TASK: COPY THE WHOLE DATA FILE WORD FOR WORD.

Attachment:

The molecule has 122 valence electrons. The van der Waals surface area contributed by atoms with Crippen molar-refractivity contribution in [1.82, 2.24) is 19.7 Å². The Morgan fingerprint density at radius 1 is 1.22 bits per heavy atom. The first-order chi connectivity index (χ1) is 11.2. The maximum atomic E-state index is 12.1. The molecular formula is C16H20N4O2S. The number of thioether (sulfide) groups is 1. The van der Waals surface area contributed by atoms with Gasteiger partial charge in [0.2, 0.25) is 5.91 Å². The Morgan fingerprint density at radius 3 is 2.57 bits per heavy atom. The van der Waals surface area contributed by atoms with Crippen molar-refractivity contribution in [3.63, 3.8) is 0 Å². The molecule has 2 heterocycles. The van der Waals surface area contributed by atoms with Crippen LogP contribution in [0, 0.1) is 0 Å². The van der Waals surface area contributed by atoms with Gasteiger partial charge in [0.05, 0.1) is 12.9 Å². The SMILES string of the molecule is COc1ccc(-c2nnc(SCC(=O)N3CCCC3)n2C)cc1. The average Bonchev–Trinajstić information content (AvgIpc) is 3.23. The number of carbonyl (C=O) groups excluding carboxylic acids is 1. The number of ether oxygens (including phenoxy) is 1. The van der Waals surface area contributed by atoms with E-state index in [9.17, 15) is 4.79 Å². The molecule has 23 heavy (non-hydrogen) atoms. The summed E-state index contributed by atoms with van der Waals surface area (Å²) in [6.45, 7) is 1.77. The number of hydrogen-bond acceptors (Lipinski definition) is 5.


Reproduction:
The molecule has 122 valence electrons. The van der Waals surface area contributed by atoms with Crippen molar-refractivity contribution in [1.82, 2.24) is 19.7 Å². The Morgan fingerprint density at radius 1 is 1.22 bits per heavy atom. The first-order chi connectivity index (χ1) is 11.2. The maximum atomic E-state index is 12.1. The molecular formula is C16H20N4O2S. The number of thioether (sulfide) groups is 1. The van der Waals surface area contributed by atoms with Gasteiger partial charge in [0.2, 0.25) is 5.91 Å². The Morgan fingerprint density at radius 3 is 2.57 bits per heavy atom. The van der Waals surface area contributed by atoms with Crippen molar-refractivity contribution in [3.63, 3.8) is 0 Å². The molecule has 2 heterocycles. The van der Waals surface area contributed by atoms with Crippen LogP contribution in [0, 0.1) is 0 Å². The van der Waals surface area contributed by atoms with Gasteiger partial charge in [0.05, 0.1) is 12.9 Å². The SMILES string of the molecule is COc1ccc(-c2nnc(SCC(=O)N3CCCC3)n2C)cc1. The average Bonchev–Trinajstić information content (AvgIpc) is 3.23. The number of carbonyl (C=O) groups excluding carboxylic acids is 1. The number of ether oxygens (including phenoxy) is 1. The van der Waals surface area contributed by atoms with E-state index in [9.17, 15) is 4.79 Å². The molecule has 23 heavy (non-hydrogen) atoms. The summed E-state index contributed by atoms with van der Waals surface area (Å²) in [6.45, 7) is 1.77. The number of hydrogen-bond acceptors (Lipinski definition) is 5.